Monday, January 30, 2017

January 30

Exodus 10:1-12:13; Matthew 20:1-28; Psalm 25:1-15; Proverbs 6:6-11

There is much in the texts today about sons—Egypt’s firstborn sons dying, Israelite’s firstborn sons being saved from death by blood brushed on the doorposts, and grown sons who desire a position of prominence in the Kingdom of God.

I have two sons. I love them dearly. They are my first and second born children. Each is smart and well educated. Each has talents and abilities. And I have been ambitious for each of them to excel. I will gladly corner you in the grocery store and tell you about my sons’ successes: one’s score on the LSAT or the other’s ability to tell a story and make the listeners laugh, how they both have advanced degrees and have excelled in their fields of study and interest.

So I identify with the story of the mother of Zebedee’s sons—a mother who is longing for her sons to be successful!  She boldly asks Jesus for her sons to sit at the right and left hands in the Kingdom of God. She wanted the best for them—the very best—that they should be at the top of the ladder when Jesus establishes His kingdom! I would have done exactly the same thing if I had been walking around in Israel over two thousand years ago, watching my sons become acquainted with the rising young rabbi in Israel. I would have thought, “Hey, my sons are the best and the brightest! They are the most qualified to be second in command to the leader!” I can just imagine me foolishly rushing to Jesus to give Him this information, just like Zebedee’s wife did.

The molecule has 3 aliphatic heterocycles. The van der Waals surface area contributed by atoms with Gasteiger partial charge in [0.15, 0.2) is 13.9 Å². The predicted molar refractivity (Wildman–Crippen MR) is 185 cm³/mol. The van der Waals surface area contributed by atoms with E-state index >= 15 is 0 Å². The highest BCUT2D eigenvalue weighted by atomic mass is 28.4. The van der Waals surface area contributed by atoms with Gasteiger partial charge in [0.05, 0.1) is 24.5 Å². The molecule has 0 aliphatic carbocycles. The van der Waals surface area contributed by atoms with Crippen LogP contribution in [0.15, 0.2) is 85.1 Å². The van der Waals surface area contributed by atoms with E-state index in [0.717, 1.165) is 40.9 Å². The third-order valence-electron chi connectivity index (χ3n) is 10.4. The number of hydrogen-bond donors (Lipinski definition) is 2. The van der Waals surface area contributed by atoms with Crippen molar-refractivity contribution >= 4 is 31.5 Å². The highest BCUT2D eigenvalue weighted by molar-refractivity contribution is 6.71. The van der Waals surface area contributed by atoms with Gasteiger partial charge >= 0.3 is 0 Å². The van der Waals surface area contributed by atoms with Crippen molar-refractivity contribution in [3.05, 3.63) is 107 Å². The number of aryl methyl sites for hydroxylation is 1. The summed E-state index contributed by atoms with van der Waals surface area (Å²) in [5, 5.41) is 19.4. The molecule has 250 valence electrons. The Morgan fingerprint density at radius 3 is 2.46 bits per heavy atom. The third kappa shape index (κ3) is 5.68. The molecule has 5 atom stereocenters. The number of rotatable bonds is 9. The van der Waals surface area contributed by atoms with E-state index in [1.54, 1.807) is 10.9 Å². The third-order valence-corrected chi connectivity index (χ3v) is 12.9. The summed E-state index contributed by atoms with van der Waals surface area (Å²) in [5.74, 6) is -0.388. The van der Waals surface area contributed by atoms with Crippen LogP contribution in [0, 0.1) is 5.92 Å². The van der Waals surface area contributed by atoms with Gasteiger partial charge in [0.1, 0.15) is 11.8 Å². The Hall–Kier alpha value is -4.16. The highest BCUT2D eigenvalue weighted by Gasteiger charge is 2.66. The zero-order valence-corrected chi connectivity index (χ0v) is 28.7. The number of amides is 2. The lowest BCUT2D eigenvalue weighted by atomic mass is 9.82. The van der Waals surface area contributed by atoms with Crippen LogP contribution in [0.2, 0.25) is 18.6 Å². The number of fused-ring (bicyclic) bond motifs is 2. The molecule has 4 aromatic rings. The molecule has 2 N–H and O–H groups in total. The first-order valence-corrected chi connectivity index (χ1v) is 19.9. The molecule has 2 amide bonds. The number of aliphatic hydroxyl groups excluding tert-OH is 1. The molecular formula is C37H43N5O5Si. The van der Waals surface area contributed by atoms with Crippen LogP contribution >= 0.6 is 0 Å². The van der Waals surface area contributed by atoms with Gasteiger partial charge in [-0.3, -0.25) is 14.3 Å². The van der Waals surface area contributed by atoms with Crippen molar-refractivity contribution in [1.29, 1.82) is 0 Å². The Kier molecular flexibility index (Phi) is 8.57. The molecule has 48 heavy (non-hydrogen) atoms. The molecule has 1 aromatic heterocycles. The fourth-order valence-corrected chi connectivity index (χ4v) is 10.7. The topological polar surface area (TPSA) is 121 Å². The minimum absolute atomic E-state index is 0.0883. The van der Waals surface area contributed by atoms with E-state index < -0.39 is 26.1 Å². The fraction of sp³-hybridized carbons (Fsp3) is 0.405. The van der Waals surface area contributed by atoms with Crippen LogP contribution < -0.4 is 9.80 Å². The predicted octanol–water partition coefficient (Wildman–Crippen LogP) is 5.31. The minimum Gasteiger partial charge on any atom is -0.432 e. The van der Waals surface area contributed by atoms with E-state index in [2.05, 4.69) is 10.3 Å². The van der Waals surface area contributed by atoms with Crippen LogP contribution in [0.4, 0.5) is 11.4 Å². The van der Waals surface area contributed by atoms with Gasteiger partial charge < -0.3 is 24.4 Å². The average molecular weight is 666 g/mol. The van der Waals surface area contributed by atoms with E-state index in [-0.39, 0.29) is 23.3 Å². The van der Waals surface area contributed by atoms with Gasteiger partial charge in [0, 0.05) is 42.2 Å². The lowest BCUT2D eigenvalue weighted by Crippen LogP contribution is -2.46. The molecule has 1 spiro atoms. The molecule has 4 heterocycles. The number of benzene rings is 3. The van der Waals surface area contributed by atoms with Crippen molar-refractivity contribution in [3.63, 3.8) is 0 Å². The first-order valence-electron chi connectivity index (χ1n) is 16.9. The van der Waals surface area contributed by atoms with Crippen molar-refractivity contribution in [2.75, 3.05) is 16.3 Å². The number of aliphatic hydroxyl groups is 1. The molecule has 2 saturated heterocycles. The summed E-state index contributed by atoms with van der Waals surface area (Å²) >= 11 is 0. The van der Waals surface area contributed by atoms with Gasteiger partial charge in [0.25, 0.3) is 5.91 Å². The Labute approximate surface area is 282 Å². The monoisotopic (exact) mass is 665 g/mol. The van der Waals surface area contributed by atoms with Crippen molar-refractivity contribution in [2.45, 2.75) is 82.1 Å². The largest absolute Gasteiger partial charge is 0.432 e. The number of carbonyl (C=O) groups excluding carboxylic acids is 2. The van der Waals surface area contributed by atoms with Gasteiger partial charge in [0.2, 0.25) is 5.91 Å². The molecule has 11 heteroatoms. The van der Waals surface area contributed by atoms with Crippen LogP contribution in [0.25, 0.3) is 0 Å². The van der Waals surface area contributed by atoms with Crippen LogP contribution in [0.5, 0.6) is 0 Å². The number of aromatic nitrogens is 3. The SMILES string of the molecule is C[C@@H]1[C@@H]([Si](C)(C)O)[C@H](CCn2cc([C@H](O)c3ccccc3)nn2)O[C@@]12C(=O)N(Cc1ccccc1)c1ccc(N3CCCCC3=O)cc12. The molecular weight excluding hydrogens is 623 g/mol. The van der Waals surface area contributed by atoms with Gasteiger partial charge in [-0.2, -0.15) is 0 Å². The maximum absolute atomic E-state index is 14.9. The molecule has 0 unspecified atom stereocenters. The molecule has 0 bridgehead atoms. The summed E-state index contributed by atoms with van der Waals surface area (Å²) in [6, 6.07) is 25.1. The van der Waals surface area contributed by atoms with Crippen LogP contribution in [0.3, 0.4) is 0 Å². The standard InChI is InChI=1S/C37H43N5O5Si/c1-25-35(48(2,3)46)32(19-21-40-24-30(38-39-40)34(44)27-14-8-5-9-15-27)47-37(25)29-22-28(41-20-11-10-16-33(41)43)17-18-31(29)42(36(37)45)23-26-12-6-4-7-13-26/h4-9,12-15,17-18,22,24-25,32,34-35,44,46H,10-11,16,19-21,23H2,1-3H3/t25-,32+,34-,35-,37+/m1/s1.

Imagine her horror when she learns that the positions of authority in the Kingdom of God will be given to the most humble persons, the ones most willing to serve others, the ones who will lay down their lives. Where’s the glory in that?

I have learned this, too, at the feet of Jesus. He will exalt whom He will exalt. He sees the heart; He looks for “the humble and guides them in what is right” (Prov. 25:9). He loves my sons, but He does not honor them for being smart or being well-educated or being decent and kind men. He honors those who seek the Kingdom of God and serve it like a slave, doing whatever the Master asks.

Oh, God, when will I learn that the door to greatness is a small and lowly door of service to others? May that be my ambition for my sons.

- Nell Sunukjian

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